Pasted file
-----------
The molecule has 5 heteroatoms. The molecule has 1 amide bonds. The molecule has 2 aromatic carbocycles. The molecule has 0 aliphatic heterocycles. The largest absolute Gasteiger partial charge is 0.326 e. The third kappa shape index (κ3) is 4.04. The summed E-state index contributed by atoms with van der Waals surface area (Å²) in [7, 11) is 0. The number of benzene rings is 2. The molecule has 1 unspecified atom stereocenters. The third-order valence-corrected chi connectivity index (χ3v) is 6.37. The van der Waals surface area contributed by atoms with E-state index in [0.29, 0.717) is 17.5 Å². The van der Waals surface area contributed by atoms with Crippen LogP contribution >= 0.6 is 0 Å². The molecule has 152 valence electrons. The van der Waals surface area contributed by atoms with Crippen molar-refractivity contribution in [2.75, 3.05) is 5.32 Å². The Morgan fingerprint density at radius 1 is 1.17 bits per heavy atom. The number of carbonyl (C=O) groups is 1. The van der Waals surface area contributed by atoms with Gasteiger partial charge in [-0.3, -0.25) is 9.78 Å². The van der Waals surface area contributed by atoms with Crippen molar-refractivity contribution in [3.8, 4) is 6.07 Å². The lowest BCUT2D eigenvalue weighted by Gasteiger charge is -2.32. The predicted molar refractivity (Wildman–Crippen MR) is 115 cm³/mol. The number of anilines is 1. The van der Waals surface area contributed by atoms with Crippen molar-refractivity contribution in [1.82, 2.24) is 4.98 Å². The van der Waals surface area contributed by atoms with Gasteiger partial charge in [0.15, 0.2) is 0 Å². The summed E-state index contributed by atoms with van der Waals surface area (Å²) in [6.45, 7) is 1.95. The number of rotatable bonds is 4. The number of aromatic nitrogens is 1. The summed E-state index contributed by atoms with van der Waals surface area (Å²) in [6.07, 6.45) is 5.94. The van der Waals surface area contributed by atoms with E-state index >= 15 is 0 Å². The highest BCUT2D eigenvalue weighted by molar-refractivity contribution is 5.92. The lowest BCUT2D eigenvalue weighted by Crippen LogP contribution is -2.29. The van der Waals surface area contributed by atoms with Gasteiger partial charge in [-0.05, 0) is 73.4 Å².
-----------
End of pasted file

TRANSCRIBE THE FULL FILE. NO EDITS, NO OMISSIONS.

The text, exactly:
The molecule has 5 heteroatoms. The molecule has 1 amide bonds. The molecule has 2 aromatic carbocycles. The molecule has 0 aliphatic heterocycles. The largest absolute Gasteiger partial charge is 0.326 e. The third kappa shape index (κ3) is 4.04. The summed E-state index contributed by atoms with van der Waals surface area (Å²) in [7, 11) is 0. The number of benzene rings is 2. The molecule has 1 unspecified atom stereocenters. The third-order valence-corrected chi connectivity index (χ3v) is 6.37. The van der Waals surface area contributed by atoms with E-state index in [0.29, 0.717) is 17.5 Å². The van der Waals surface area contributed by atoms with Crippen LogP contribution >= 0.6 is 0 Å². The molecule has 152 valence electrons. The van der Waals surface area contributed by atoms with Crippen molar-refractivity contribution in [2.75, 3.05) is 5.32 Å². The Morgan fingerprint density at radius 1 is 1.17 bits per heavy atom. The number of carbonyl (C=O) groups is 1. The van der Waals surface area contributed by atoms with Gasteiger partial charge in [-0.3, -0.25) is 9.78 Å². The van der Waals surface area contributed by atoms with Crippen molar-refractivity contribution in [3.8, 4) is 6.07 Å². The lowest BCUT2D eigenvalue weighted by Gasteiger charge is -2.32. The predicted molar refractivity (Wildman–Crippen MR) is 115 cm³/mol. The number of anilines is 1. The van der Waals surface area contributed by atoms with Crippen molar-refractivity contribution in [1.82, 2.24) is 4.98 Å². The van der Waals surface area contributed by atoms with Gasteiger partial charge in [0.15, 0.2) is 0 Å². The summed E-state index contributed by atoms with van der Waals surface area (Å²) in [6.45, 7) is 1.95. The number of rotatable bonds is 4. The number of aromatic nitrogens is 1. The summed E-state index contributed by atoms with van der Waals surface area (Å²) in [6.07, 6.45) is 5.94. The van der Waals surface area contributed by atoms with E-state index >= 15 is 0 Å². The highest BCUT2D eigenvalue weighted by molar-refractivity contribution is 5.92. The lowest BCUT2D eigenvalue weighted by Crippen LogP contribution is -2.29. The van der Waals surface area contributed by atoms with Gasteiger partial charge in [-0.05, 0) is 73.4 Å².